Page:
Curbing the Soda Industry’s Influence, One County at a Time
Since The New York Times reported on Coca-Cola giving money to and maintaining a cozy relationship with the Global Energy Balance Network, a nonprofit that promoted exercise over diet to combat obesity, the financial relationship between soda companies and public health groups has been scrutinized. Coke attempted to combat the bad press by disclosing its financial relationships with researchers and nutrition professionals, and GEBN was dissolved. But even as that scandal has apparently drawn to a close, Colorado’s Boulder County Board of Health is taking another step—which it says is unprecedented—to draw a line between the beverage industry and public health institutions. On Tuesday, the board announced that it would not accept cash donations or other in-kind services from soda companies.
“As a public health agency, we are charged with protecting and promoting the public’s health,” Jeff Zayach, Boulder County Public Health’s executive director, said in a press release. “When our residents are struggling with heart disease, unhealthy weight, and diabetes and these diseases are linked to consumption of sugar-sweetened beverages, we are obligated to take a stand.”
The thing is, the Boulder County Board of Health has never taken cash or in-kind donations from any beverage company. While it may be the first such department to freeze out soda companies, it’s a symbolic gesture—but it may not be an empty one.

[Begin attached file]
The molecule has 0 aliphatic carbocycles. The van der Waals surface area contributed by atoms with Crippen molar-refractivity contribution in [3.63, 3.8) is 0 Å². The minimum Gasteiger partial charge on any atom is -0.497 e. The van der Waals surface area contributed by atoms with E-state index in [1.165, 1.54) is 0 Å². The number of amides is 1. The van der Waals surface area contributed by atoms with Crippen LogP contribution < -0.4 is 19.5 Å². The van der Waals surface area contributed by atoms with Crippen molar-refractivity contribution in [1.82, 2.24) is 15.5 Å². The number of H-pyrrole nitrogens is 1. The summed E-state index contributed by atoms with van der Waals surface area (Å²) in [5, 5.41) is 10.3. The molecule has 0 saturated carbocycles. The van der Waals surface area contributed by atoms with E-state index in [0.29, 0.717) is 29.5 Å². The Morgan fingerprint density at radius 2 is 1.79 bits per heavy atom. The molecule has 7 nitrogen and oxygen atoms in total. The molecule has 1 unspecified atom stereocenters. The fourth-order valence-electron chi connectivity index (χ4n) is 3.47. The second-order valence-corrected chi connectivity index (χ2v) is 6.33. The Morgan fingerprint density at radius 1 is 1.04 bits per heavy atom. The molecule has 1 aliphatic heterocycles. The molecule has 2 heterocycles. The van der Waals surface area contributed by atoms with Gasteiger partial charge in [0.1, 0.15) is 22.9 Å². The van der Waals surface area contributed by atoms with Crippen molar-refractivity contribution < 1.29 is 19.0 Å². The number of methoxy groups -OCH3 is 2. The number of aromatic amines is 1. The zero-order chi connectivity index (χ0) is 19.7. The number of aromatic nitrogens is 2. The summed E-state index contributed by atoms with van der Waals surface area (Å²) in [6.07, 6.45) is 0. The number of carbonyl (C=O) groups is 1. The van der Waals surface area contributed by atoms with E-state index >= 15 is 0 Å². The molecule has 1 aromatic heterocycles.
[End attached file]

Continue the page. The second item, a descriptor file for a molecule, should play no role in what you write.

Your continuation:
“Health agencies from across the country have been accepting money from the soda industry for years. It hurts the integrity of an agency and needs to stop. Boulder County is the first to do this,” Jake Williams, executive director of Healthier Colorado, told the Longmont Times Call.
While it isn’t exactly a county board of health—it’s far bigger and far more influential—the World Health Organization got into trouble in 2012 when it was revealed that one of its regional offices was taking money from food companies.
The WHO outpost in question was the Pan American Health Organization, which is tasked with fighting disease in Mexico—the country with the world’s highest per-capita soda consumption—and other Central American countries. Coca-Cola gave the office $50,000 that year, and while Mexico went on to pass the first national soda tax the following year, the incident is yet another example of how the industry uses financial influence to try to create a public health environment that’s friendly to its products.
More recently, local government bodies similar to the Boulder County Board of Health have been in the news for efforts aimed at limiting soda consumption. In San Francisco, for example, a warning label will soon appear on sugar-sweetened beverages, and the city has banned using public funds to purchase soda and other high-calorie drinks.